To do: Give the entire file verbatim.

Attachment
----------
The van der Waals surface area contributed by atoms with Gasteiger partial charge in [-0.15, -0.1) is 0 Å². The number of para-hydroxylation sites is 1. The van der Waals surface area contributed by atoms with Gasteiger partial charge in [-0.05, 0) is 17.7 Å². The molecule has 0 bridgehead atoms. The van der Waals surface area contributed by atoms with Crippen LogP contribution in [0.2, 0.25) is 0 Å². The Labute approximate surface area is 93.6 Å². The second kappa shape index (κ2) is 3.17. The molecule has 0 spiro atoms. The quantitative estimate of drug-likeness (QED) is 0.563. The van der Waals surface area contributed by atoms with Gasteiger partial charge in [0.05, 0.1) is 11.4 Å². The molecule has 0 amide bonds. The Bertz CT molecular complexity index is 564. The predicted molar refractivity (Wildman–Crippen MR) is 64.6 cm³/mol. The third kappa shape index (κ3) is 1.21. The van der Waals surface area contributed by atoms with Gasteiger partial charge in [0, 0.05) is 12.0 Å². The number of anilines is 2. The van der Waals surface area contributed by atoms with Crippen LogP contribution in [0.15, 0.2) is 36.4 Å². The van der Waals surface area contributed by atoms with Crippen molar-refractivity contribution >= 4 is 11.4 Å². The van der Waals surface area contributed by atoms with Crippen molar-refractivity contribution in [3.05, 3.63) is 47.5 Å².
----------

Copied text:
The van der Waals surface area contributed by atoms with Gasteiger partial charge in [-0.15, -0.1) is 0 Å². The number of para-hydroxylation sites is 1. The van der Waals surface area contributed by atoms with Gasteiger partial charge in [-0.05, 0) is 17.7 Å². The molecule has 0 bridgehead atoms. The van der Waals surface area contributed by atoms with Crippen LogP contribution in [0.2, 0.25) is 0 Å². The Labute approximate surface area is 93.6 Å². The second kappa shape index (κ2) is 3.17. The molecule has 0 spiro atoms. The quantitative estimate of drug-likeness (QED) is 0.563. The van der Waals surface area contributed by atoms with Gasteiger partial charge in [0.05, 0.1) is 11.4 Å². The molecule has 0 amide bonds. The Bertz CT molecular complexity index is 564. The predicted molar refractivity (Wildman–Crippen MR) is 64.6 cm³/mol. The third kappa shape index (κ3) is 1.21. The van der Waals surface area contributed by atoms with Gasteiger partial charge in [0, 0.05) is 12.0 Å². The number of anilines is 2. The van der Waals surface area contributed by atoms with Crippen LogP contribution in [0.15, 0.2) is 36.4 Å². The van der Waals surface area contributed by atoms with Crippen molar-refractivity contribution >= 4 is 11.4 Å². The van der Waals surface area contributed by atoms with Crippen molar-refractivity contribution in [3.05, 3.63) is 47.5 Å².